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  1. Members may be interested to see this: https://www.bbc.co.uk/news/uk-england-york-north-yorkshire-56294640
  2. I think the pipe organ is working. I had been told the blower had been badly damaged by some mistaken wiring by an electrician but I haven't found any information that backs this up. The Viscount was placed up in the quire and sounded pretty nice for an emergency installation - no doubt smoothed off by the acoustic. There were recitals on the 'cathedral organ' advertised in the cathedral later last year and I did notice that the Viscount has now disappeared from the quire. As for the Rodgers, I noticed that there is a MIDI connection between it and the Tickell but, perhaps, not a sophisticated one. I visited a while ago whilst someone was rehearsing for a recital. The Rodgers was switched on with one of its 32' stops drawn and I could hear notes of that pitch. So I guess the organist simply draws MIDI On and has access to any stops that are drawn on the digital but with no capability of changing any registration.
  3. I've been using forScore for a little while now. So far, I have about 200 scores on it, including PDF exports from Sibelius, some public domain downloads and a limited number of scanned scores. My overall view is a qualified success. It's really handy having so many scores to hand in a convenient package and there are a number of functions that I find useful. There seems to be a number of utilities that are common among the different applications but I note that forScore is only available as an IOS application: anyone who uses Android or Windows will need to look elsewhere. A few pros and cons: Pros It's convenient to have everything in one place. Useful bookmarks feature to cope with repeats. Being able to categories by genre and by 'tags' (such as repertoire, service settings, carols, and the like) is very handy. I have both funeral and wedding tags, for instance, so I can call up all my suitable music without having to delve into the library. The create set lists feature is really useful: you can marshall all the scores you need together and simply tap to get to the next item. Handy for occasions such as carol services (to take a seasonal example). the iPad's retina display means that scores are clear to read (but see below). Cons The iPad is still a small screen. It displays one page easily enough but you can rotate to display two on one screen. Those pages are, however, pretty small and can only be useful as an aide memoir as Rogbi200 mentioned. If you stay with one page per screen, you have to 'turn' the page twice as often. The new Pro might make this a more viable solution with its much larger screen estate. The screen reflects. If the organ light is in the wrong position (given that it is there to illuminate the score) you can lose the display completely. The page tap to turn is OK but if you tap in just the wrong place it can grey the display to show the menu options. In the middle of playing that's not helpful. Some of the downloadable PD scores are poor scans, or scans of poor prints. The iPad display shows warts and all and can be difficult to read in those circumstances. Some music (the Novello Bach editions, for instance) are quite the wrong shape for the screen. You can download more traditional formats, of course but, I still use the original books; it's just easier. I fancy the idea of a digital hymn book but, for it to work, I'd need the facility to display an alternative tune to words. We do that quite a lot in our church and it rather defeats the object if you have to have both the book and iPad open to play an alternative tune. A digital psalter would be handy too but the same issue applies. Overall, I think it's early days but it brings convenience and, once you are used to it, makes life quite a bit easier in some circumstances. It'll never really replace physical scores in some respects and there's still pleasure to be had just opening a musty old book of chorale preludes that technology will never replace. I still keep my physical scores to hand because of belt-and-braces nervousness but less so than I once did. I confess I'd avoid Windows tablets in case some Vierne is killed by the blue screen of death, but that iPad pro with its pencil is calling to me. And, if there's a convenient wi-fi or you have a 4G version there are always the live cricket scores during the sermon (you didn't hear that from me).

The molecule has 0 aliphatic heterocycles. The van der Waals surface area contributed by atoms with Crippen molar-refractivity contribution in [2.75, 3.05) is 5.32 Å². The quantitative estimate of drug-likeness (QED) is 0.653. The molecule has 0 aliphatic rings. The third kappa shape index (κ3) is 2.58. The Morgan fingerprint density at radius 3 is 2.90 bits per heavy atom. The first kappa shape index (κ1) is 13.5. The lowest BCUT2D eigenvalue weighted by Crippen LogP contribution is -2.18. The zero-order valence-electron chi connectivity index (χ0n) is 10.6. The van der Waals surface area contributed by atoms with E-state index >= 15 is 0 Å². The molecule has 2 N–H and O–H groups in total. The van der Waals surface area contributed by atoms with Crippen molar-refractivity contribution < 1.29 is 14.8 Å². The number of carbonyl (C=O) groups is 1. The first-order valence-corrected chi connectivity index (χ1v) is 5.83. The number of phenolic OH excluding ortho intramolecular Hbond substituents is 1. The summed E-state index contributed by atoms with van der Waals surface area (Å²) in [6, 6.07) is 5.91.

4. In my previous appointment, our weekly Evensong was very poorly attended (sometimes in single figures) and had no choir (except when we did a choral version). With a 22-mile round trip and frequent early trains to London on a Monday, I eventually agreed with the Rector that I would withdraw from these services except for choral Evensongs. As I recall, these weekly services soon became fortnightly, then monthly. At my current appointment we have an evening Communion (BCP) on 2nd Sunday of the month (a blessed relief from the morning 'Family Service') and Evensong on the 4th Sunday. Usually, it's Parish Psalter and hymns except for the occasional choral one. These are fairly sparsely attended but have a warm and intimate atmosphere. We have even shoe-horned some choral Communion settings into the BCP... It's nice to have a couple of Sunday evenings off but I'd be very sad if these services were discontinued (and there have been a few murmurings).